NBA, NHL Set to Begin Long Playoff Path
ROBERT SIEGEL, host:
The six-month-long preliminary known as the regular season is over, in both the National Hockey League and the National Basketball Association. Now the real season, the playoffs, begin. Sportswriter Stefan Fatsis of The Wall Street Journal joins us. And, Stefan, the National Hockey League came back after a season-long shutdown because of a labor dispute, and its playoffs start tonight. Pro hockey seems to be a lot healthier than it was before.
Mr. STEFAN FATSIS (Sportswriter, The Wall Street Journal): Absolutely. It worked. The owners extracted very tough confessions from players, and they implemented a hard cap on team payrolls, and even wound up with tons of parity in the NHL this year.
In the Eastern Conference, in the top seed, and the eighth seed, the last team in the playoffs were separated by just a few wins. And more important for teams, profits are starting to happen, or they're on the horizon. One big reason for that, fans did not abandon the NHL despite this year-long shutdown, which was the first of its kind in pro sports. Attendance actually went up by about 2.4 percent over the previous season.
SIEGEL: Now, the NHL also changed the rules a little bit to try to make the game more attractive, a little more scoring. Did that work?
Mr. FATSIS: That did, too. Several rules changes to increase offense. The biggest impact came from forcing referees to call more penalties, particularly the kind that really slowed down the game, clutching and grabbing. The result was offense. Goals were up about 20 percent. And now, in the playoffs, though, you typically see more conservative play, defensive-minded play. It'll be interesting to see whether the refs continue to call penalties as rigidly as they did in the regular season.
SIEGEL: Well, that's the good news about the National Hockey League. The bad news is when it comes to television, they're stuck on a cable channel, OLN.
Mr. FATSIS: Yeah, the ratings were just terrible. The NHL looked like it wasn't even going to get a TV deal. They went with a payday from OLN, choosing it over a renewal on ESPN, which offered far less money but much more exposure. OLN is in far fewer homes than ESPN and the rating numbers were just terrible, about 165,000 viewers per game on OLN. NBC, on network television, showed a few regular season games. They drew about a million viewers per game, and that's still very low.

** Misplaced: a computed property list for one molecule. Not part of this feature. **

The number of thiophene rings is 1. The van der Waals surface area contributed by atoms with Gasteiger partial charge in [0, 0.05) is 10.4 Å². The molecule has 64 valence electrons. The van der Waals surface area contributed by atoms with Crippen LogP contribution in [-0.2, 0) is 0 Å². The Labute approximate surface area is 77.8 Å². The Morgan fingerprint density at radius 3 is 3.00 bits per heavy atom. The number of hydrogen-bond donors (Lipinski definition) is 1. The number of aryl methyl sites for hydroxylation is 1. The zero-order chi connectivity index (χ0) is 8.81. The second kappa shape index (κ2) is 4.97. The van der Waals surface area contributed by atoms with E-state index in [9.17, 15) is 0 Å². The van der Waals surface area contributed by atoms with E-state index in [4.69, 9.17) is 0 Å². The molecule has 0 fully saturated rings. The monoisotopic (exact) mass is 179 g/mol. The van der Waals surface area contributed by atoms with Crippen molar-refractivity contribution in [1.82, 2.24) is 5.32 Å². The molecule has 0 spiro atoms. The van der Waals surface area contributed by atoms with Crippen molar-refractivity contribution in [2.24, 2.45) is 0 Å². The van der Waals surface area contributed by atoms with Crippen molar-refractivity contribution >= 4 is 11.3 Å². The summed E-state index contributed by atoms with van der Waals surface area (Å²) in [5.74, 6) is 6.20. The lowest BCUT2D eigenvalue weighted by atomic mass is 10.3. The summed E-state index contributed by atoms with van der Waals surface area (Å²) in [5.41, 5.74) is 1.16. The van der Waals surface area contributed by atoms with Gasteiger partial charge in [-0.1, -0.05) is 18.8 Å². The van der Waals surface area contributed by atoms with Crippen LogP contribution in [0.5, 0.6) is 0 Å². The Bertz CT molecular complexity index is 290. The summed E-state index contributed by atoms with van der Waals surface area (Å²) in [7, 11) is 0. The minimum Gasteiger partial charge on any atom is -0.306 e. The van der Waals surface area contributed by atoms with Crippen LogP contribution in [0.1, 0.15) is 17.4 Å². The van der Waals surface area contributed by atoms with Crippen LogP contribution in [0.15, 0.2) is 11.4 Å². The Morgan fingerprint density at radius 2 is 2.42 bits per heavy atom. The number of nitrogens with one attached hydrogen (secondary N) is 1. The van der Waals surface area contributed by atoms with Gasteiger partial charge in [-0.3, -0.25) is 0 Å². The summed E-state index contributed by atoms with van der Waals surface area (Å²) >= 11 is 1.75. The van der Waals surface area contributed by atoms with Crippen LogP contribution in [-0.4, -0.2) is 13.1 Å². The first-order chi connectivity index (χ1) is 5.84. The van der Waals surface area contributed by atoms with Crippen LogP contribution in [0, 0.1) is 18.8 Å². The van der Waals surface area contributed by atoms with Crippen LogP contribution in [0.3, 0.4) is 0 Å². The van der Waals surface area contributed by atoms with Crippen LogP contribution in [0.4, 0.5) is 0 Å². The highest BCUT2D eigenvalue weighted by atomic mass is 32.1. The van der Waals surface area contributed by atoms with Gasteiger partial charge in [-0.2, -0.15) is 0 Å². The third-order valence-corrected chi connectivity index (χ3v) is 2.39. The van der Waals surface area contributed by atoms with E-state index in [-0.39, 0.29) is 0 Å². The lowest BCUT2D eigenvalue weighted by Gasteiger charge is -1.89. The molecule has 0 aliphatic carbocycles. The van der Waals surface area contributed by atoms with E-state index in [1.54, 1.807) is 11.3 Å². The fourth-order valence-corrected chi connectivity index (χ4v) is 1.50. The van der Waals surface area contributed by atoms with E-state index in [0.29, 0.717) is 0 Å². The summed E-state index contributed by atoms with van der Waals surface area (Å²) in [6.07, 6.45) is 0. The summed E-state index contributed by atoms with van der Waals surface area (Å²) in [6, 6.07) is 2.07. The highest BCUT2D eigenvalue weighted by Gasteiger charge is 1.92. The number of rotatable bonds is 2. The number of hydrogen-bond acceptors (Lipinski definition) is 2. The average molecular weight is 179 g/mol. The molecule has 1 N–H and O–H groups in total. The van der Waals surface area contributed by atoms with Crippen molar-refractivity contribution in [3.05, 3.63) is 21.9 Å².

SIEGEL: Well, now, on to the National Basketball Association. The NBA playoffs begin tomorrow, and the big story this year?
Mr. FATSIS: Kobe Bryant scoring 81 points in a game, second only to Wilt Chamberlain's 100 points in a game back in the early 1960s. Bryant wound up the year averaging more than 35 points a game, and it was the first time somebody had scored more than 35 in a game since Michael Jordan in 1987. There's no single reason, the way there is in hockey, but scoring was up. Three players averaged 30-plus points this year, Bryant, Allen Iverson and Lebron James, and it was the first time that had happened in almost a quarter-century.
SIEGEL: Now, Lebron James of Cleveland, his team is in the playoffs this year, and he'll play in the playoffs for the first time. Are we now officially in the Lebron James age of professional basketball?
Mr. FATSIS: Yes. We can forget about the Michael Jordan era. You don't hear a lot of doomsday talk about how the NBA is struggling without Jordan. The league also had record attendance this year, TV ratings were stable, a lot of younger players show a lot of potential and there's a lot to like in them. James, Dwayne Wade of The Miami Heat who are in the playoffs and Chris Paul of The New Orleans Hornets, who is almost certain to be rookie of the year. And, like it or not, even Kobe Bryant's image seems to be rehabbing after the sexual assault allegation from a couple of years ago.
SIEGEL: Okay, now your bonus question about professional basketball. Explain the persistent, unrelieved failure of The New York Knicks to me.
Mr. FATSIS: Ownership, I think. Willingness to spend lots of money on players who are either former stars, like Stefan Marbury, players who are in their peak, who probably need a great team to make better, and a lot of just bad personnel decisions that go back, I think, to the team's decision to let Patrick Ewing leave at the end of his career, rather than just celebrating him as a New York Knick for life.
SIEGEL: Problems with the Knicks that not even the arrival of Larry Brown as the Knicks coach could solve.
Mr. FATSIS: The great coach had his worst season ever as a pro basketball coach. He could not motivate this collection of young players who weren't ready, and old players who didn't seem to care.
SIEGEL: Thank you, Stefan.
Mr. FATSIS: Thanks, Robert.
SIEGEL: Sports writer Stefan Fatsis of The Wall Street Journal, who talks with us on Fridays about sports and the business of sports.
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